An Expert’s Analysis of Dove’s Campaign for “Real” Beauty

I asked re-toucher Kenneth Harris to take a look at several images. He saw what he thought was clear evidence of retouching on the ProAge shots. His thoughts on two of the Dove photos are below (Dove’s responses follow). It’s a pretty interesting deconstruction of the art of re-touching.


Harris says he immediately thought this shot had been airbrushed. He points to these features: Her skin tone: “The skin is one color without being gross. Look at her hands and the inside of her foot – they should be a lot darker [than the rest of her body], and they’re not. Unless this woman’s been living outside naked all day, there’s been work done.” Her right foot: “The inside of the heel is a classic area to wipe totally clean. How could the inside of her foot not be lumpy and have veins? Look at the inside of your own foot!”

Her shins: “A person naturally dents up the front of their shin. I can’t find a retouching mark, but it’s just off. Looking straight up her shins, both those shins are smooth.

Her butt: “Her camera-right butt I think would sag more. Transitioning from under the bikini area up someone’s leg, you’d just expect more to be happening, but it’s nice and vague and evenly textured. I suspect her butt has been warped. She’s 70 and there’s just no way.”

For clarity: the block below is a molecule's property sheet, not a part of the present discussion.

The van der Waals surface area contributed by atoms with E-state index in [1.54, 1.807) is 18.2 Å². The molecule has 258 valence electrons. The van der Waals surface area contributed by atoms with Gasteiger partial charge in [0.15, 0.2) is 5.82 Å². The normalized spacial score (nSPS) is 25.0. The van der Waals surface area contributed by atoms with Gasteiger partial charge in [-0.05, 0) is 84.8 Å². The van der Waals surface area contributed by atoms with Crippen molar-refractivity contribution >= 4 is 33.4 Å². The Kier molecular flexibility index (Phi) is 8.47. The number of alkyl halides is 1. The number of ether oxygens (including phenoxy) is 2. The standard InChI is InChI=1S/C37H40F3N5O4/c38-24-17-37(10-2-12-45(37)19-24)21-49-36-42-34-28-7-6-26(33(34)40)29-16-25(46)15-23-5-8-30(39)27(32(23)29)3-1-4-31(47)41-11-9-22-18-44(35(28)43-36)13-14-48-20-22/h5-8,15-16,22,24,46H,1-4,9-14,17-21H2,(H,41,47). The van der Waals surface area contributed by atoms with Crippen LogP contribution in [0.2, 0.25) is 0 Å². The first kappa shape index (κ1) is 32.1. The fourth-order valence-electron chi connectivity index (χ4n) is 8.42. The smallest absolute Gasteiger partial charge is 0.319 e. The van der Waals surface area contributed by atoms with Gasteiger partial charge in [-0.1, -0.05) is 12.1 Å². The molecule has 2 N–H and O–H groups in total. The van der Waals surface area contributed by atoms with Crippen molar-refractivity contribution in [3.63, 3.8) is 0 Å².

Her (lack of) veins: “I would say veins are taken out. You should see veins…and there’s nothing except on the inside of her camera-left thigh.” (Side note: I also hear from The New Yorker that Dangin told their reporter he removed veins. Dangin didn’t return calls from me seeking comment).

More after the jump.

The Underwear Ad

Harris said this shot seemed minimally altered. He noticed some basic color correction – the underwear appeared to be a uniform white, and shadows appeared to be evened out. But Harris thought the second woman from the right, Gina, looked odd. “I don’t know what the hell’s wrong with it, but someone got in there. It looks like her head’s been dropped on.”

I asked Dove to comment on these critiques. A spokesperson stated that no veins or wrinkles had been removed from “Wendy,” and “no 'smoothing' took place on her left shin or otherwise beyond color correction for consistency.” In the case of the underwear ad, Dove said, “we did not digitally alter the bodies of the women. This includes Gina's or any of the other women's heads.”

The statement then added

“We have made the commitment not to distort any of our images to create an unrealistic or unattainable view of beauty. As we have said, this does not mean we do absolutely nothing to the images to make them suitable for printing. There is always something that needs a bit of adjustment to meet professional standards - even in the best run photo shoot with the best photographers. Removing or correcting these things does not mean that people don't see the woman as she really is and does not change our commitment to real women.”
The New Yorker, meanwhile, says it’s standing by its account. What do you think?
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